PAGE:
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Ci Newsletter #18: Dandelion tyres & cheesemaking chemistry
Welcome to another edition of the Ci newsletter, this time featuring dandelion tyres, cheese and milk chemistry, 3D-printed ion block resources, and more!
I have to kick off with apologies for the disruption to the usual schedule, with the last newsletter coming a month ago. Some of you may know that my day job is at an exam board here in the UK, and oh boy has it been busy. Thankfully, things are now a little less frantic, so I'm hoping to get back to regular newsletters (and posting to the various Ci social media channels, which have also been a bit neglected over the past month). Hopefully you haven't missed your regular doses of chemistry graphics too much!
Tyres from dandelions
Most of us probably just consider dandelions to be a stubborn weed infesting our gardens. But they could have a role to play in the manufacture of more sustainable tyres, as this graphic highlights. And if you've ever wondered what the names for dandelion in various languages mean, here's a great summary image.
The science of cheese-making
The latest edition of Periodic Graphics in C&EN looks at cheese, and the science involved in the various stages of the numerous types. Despite the huge variety of cheese available, with a few exceptions, most of them go through the same steps outlined in the graphic during manufacture.
After making this graphic, it's clear there's more cheese science to dig into (I didn't have space to go deep into the flavour chemistry) so expect more cheese graphics in the future!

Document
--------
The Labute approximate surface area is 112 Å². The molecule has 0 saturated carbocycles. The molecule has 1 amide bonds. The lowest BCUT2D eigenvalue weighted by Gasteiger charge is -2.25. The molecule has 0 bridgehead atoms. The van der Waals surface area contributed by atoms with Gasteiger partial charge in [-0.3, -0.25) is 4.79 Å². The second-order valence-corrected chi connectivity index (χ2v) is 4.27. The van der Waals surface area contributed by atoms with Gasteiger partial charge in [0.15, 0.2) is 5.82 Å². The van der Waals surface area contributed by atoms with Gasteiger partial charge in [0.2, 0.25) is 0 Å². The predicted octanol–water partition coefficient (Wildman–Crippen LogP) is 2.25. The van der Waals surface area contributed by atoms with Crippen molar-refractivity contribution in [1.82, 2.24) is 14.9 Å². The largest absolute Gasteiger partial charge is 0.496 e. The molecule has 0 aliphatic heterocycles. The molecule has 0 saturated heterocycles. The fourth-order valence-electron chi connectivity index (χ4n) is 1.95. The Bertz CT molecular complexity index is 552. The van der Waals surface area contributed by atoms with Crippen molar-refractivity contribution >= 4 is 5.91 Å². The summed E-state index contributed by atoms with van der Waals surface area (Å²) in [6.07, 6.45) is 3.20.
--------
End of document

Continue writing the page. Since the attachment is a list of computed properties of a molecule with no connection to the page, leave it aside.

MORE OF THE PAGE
World Milk Day
Sticking with the dairy theme, tomorrow (June 1) is World Milk Day. As well as this older graphic looking at why milk is white and its structure, this more recent graphic compares the environmental impact of dairy milk to various plant milks.
3D-printed ion blocks
I don't have a 3D printer, nor am I still teaching chemistry. However, if I did, and I was, I'd definitely be printing out a set of these!
Science root words
Another nicely done resource grabbed from Twitter, this time highlighting the meanings of root words for scientific terms. Not specifically chemistry related (maybe I need to make a chemistry-specific poster) but still a handy resource.
Chemistry news & features
Cockroach Sex Has Taken a Strange Turn — www.nytimes.com In response to pesticides, many cockroach females have lost their taste for sweet stuff, which changes how they make the next generation of insects.
A toxic green pigment was once used to colour everything from fake flowers to book covers. Now a museum conservator is working to track down the noxious volumes.
That's all for this issue – I'm hoping to get back to making these a bit more regular, so it shouldn't be a month until the next one! As always, do let me know if you've got any thoughts or suggestions for future issues.
Thanks for reading,